Image by Sam Williams
Watch the video version on YouTube.
Narrated by Marie T. Russell.
InnerSelf's Daily Inspiration
May 23, 2023
The focus for today is:
When I don't know what to do, I simply watch what is going on.
In the beginning of meditation, you don't know what you're supposed to do, so what can you do?
Well, if you don't know what you're supposed to do, you watch. You simply watch what is going on.
Simply watch everything going on without attempting to change it in any way, without judging it, without calling it good or bad. Just watch it. That is the essential process of meditation.
Today's inspiration was excerpted from the InnerSelf.com article:
Can Meditation Be Fun? Or Does It Have To Be Serious
Written by Alan Watts.
Read the complete article here.
This is Marie T. Russell, publisher of InnerSelf.com, wishing you a day of watching what is going on (today and every day)
Subscribe here to join me for the next installment of "InnerSelf's Daily Inspiration".
Comments from Marie: Many of us, me included, feel like we have to immediately solve the problems around us, or inside of us. Yet sometimes, we don't know what "solving the problem" looks like. So that's when we are better off sitting down quietly, and with eyes closed or open, simply watch what is going on.
Our focus for today: When I don't know what to do, I simply watch what is going on.
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RELATED BOOK: Still The Mind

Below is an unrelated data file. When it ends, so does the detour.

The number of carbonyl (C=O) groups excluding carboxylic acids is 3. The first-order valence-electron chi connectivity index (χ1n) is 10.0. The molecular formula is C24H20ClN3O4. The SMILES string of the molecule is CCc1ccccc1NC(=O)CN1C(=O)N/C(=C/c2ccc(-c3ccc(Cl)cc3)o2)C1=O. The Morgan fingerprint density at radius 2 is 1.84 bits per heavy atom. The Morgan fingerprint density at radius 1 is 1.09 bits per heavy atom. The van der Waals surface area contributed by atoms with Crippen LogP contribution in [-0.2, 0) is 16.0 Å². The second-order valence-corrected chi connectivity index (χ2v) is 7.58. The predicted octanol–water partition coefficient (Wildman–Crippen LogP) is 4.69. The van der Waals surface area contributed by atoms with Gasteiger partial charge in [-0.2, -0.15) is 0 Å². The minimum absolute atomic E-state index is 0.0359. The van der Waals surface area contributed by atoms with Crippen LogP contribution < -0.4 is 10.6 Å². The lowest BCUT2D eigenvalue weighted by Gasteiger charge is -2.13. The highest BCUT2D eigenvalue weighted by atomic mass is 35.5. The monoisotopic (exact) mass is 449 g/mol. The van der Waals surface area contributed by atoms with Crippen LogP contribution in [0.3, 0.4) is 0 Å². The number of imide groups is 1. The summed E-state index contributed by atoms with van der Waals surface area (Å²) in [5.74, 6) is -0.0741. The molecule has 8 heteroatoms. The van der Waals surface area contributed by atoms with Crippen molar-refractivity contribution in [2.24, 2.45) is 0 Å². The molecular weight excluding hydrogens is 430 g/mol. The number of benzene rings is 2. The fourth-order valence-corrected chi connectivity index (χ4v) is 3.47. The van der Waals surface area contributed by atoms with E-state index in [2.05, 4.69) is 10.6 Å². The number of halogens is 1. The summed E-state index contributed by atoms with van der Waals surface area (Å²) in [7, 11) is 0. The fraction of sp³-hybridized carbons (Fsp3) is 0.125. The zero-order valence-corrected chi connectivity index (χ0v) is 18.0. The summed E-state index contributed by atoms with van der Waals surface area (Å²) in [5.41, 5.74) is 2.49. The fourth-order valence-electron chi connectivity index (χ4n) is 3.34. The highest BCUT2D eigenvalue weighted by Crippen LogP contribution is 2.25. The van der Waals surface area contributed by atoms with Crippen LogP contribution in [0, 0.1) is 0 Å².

Still The Mind: An Introduction to Meditation
by Alan Watts.
Mark Watts compiled this book from his father's extensive journals and audiotapes of famous lectures he delivered in his later years across the country. I
n three parts, Alan Watts explains the basic philosophy of meditation, how individuals can practice a variety of meditations, and how inner wisdom grows naturally.
Info/Order this book.
Also available as an Audiobook and as a Kindle edition.
About the Author
Alan Watts was one of the most famous and endearing writers and speakers of the twentieth century on the subjects of Eastern thought and meditation. He was born in England in 1915 and died in his home in northern California in 1973.
In all, Watts wrote more than twenty-five books and recorded hundreds of lectures and seminars. He became widely recognized for his Zen writings and for The Book on the Taboo Against Knowing Who You Are.
For more info, visit www.alanwatts.com.